Being forced to develop the project beyond what we initially thought… We needed to think about how to use the positive results we had found and make what we learned useful in a practical way. How you turn this polymer back into water is by adding salt, after which you are left with a body of water and slush at the end, but we had to get the water to a potable state to be distributed to communities.

Ben with a local farmer in Malawi in 2016

That led us to think about the potential to make use of what was causing the problem - the heat. We proposed that maybe the heat could be utilised for a greenhouse-like effect to separate the salt from the water and ultimately bring it to a clean state. However, that wasn’t part of our original idea or research, it was only after we had conducted the experiment that we had to think more expansively.

You went to Malawi for your study visit in 2016. Were there any differences in your expectations of the trip and the reality?
My experience contrasted with what our media has exposed us to. Growing up I had always seen ads on TV with very depressing depictions of many parts of the world. While they may not have the level of luxury, security, or development that we have, the people of Malawi still find a lot of meaning and joy in their lives despite very difficult circumstances and have such a rich culture. That had a massive impact on me. It’s nice to see that media portrayals have toned down in recent years, it’s such an important change to represent people in an authentic and realistic way.

What was your favourite part of the week?
I really enjoyed the first time we visited a primary school near Lilongwe, because when we got there all the kids of the school were outside, and they were all singing, running up to the bus and very excited to see everyone. They wanted to play football and show us their games and dances. It was just a great experience, as well as being a bit harrowing when you saw the teacher to student ratio.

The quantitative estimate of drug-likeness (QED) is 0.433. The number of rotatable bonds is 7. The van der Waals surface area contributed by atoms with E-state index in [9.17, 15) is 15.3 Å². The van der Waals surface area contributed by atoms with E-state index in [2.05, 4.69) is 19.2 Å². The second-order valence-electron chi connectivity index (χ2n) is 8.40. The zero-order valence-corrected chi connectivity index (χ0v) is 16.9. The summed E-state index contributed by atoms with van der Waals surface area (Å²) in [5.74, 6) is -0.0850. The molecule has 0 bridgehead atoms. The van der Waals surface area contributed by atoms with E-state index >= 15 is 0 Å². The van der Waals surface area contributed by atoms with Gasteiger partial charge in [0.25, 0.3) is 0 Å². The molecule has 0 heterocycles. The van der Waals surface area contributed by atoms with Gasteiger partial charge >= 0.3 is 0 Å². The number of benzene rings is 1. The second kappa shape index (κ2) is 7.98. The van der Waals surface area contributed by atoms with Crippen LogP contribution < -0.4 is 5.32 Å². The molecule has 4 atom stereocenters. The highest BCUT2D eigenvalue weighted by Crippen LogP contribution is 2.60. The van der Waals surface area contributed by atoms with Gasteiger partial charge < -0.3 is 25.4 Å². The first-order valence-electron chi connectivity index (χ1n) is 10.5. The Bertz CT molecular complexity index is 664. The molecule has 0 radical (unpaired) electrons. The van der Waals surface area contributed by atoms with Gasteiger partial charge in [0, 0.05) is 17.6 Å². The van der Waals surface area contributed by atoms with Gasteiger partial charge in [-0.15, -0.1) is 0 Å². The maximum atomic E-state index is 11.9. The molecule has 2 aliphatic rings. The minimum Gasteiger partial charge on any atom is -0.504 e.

Visiting the primary school

You’re in the final year of your law degree - science and law wouldn’t be the most obvious pairing, but have you found any connections with your studies and Science for Development?

Yes, in relation to agreements between countries related to climate change, public international law would deal with this. However, the funny thing about those agreements is that a country is only bound to it up until they decide that they’re not! It’s not as effective as it appears when lots of countries have committed to do something. They are more like suggestions and guidelines, as they’re not valid until all signatories have ratified them, and no country is bound until that’s happened.

Your knowledge must be useful in understanding what these agreements mean and enable you to look at them critically. You’re also a managing editor of the Trinity College Law Review, can you tell us more about this publication, and what opportunities there are for students to get involved?

It’s the oldest student submission and student-edited law journal in Ireland. We have a print journal of long form pieces published annually around March. A number of partners sponsor prizes for various categories each year, for example, a senior counsel barrister sponsors a prize for the best article on public policy, and a firm sponsors the best legal technology article.

We also have an online version - - for shorter form blogs posted monthly. We run two competitions here annually: an alternative perspectives piece for a non-law student to write about how their field interacts with the law, and a Secondary Schools competition with titles provided. The winning articles are published on the blog.

Presenting their project at the University

Science for Development